MONTPELIER — As the school year nears its end, state officials are urging Vermont youth to get out and take part in summer and community programs.
“We should keep in mind that children and youth are resilient,” said Sarah Squirrell, commissioner of the Department of Mental Health, commenting on the pandemic’s impact on youths. “They have great capacity to adapt and change and bounce back and thrive if we provide the right supports and protective factors around them.”
The messaging comes as COVID-19 case data puts the state in the best position its been in the last six months, according to state officials. But Vermont isn’t taking its foot off the gas, and is urging residents, summer camps and employers to take advantage of community clinics and new initiatives to maintain the state’s high vaccination rate.
Here are three key takeaways from Tuesday’s press conference updating the public on the state’s response to the pandemic:
1. Summer programs available
Earlier this year, Gov. Phil Scott announced $1.5 million in grant funds available for summer and community programs this year. With the award period starting June 14, officials urged parents to visit the Vermont Afterschool website to see programs near them.
Squirrell said there has been an uptick in emergency department visits across the state by youth seeking mental health services. She said remote learning and the lack of interpersonal interaction has had a serious impact on Vermont’s youth, and urged parents to sign children up for summer programs as the pandemic continues to diminish in the state.
“Children and youth do best when they feel they are a part of something. … Access to summer and community programs is key,” Squirrell said.
Mike Smith, secretary of the Agency of Human Services, said eligible summer programs can sign up on the health department website for a surveillance testing program that was launched Tuesday.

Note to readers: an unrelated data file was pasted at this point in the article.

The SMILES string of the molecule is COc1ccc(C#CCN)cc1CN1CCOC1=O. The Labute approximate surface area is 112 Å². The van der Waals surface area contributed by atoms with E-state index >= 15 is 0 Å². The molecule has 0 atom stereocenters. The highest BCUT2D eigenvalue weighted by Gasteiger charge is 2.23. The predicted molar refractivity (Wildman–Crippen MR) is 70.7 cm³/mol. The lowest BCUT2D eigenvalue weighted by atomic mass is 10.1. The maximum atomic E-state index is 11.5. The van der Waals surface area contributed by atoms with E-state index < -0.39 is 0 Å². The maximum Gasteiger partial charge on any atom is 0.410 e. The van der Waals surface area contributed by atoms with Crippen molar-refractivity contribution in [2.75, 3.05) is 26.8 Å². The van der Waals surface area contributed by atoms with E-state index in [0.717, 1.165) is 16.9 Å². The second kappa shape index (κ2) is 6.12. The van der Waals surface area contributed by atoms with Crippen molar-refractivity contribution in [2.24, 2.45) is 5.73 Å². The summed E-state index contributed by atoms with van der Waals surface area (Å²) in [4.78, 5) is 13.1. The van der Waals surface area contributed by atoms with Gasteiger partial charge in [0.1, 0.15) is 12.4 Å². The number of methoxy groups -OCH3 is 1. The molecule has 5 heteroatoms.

2. Vermont nearing 80% vaccinated goal
As of Tuesday, 76.9% of the eligible population had received at least one dose of a COVID-19 vaccine, pushing the state closer to the 80% mark needed to lift restrictions ahead of the July 4 reopening deadline. While initial reports Monday showed the state at 78.9%, some of the data was duplicated and created an inaccurate final tally, according to Smith.
In order to reach 80%, 17,250 more Vermonters would need to receive a dose, Smith said.
In addition to beginning distribution of the vaccines to primary care physicians, the state is also working with 27 companies on worksite clinics. Smith said businesses can submit a request for consideration for a worksite clinic on the Agency of Commerce and Community Development website.
Primary care physicians will only carry the Moderna vaccine for now, although the state plans to also supply providers with the Johnson & Johnson and Pfizer vaccines when supplies are available.
3. Continued case decrease predicted
The latest state COVID-19 modeling data carries “a lot of good news,” according to Michael Pieciak, commissioner of the Department of Financial Regulation.
“Across the board, Vermont’s numbers are better now than at any point in the last six months,” he said.
The state reported 219 new cases in the last week, which is 138 fewer than the week before and represents a 39% decrease. That also is an 85% decrease since April 1, Pieciak said.
Pieciak reported a uniform decrease in cases across all age groups, and for the second week in a row no active outbreaks were reported in longterm care facilities. Pieciak said the latest forecast calls for cases to fall, with daily new cases to remain in the single digits on a regular basis going forward.
Health Commissioner Dr. Mark Levine reported the state has not seen a death since May 16, and the positivity rate rests at 1.2%.
Pieciak said it is estimated 235 Vermont lives have been saved due to vaccinations.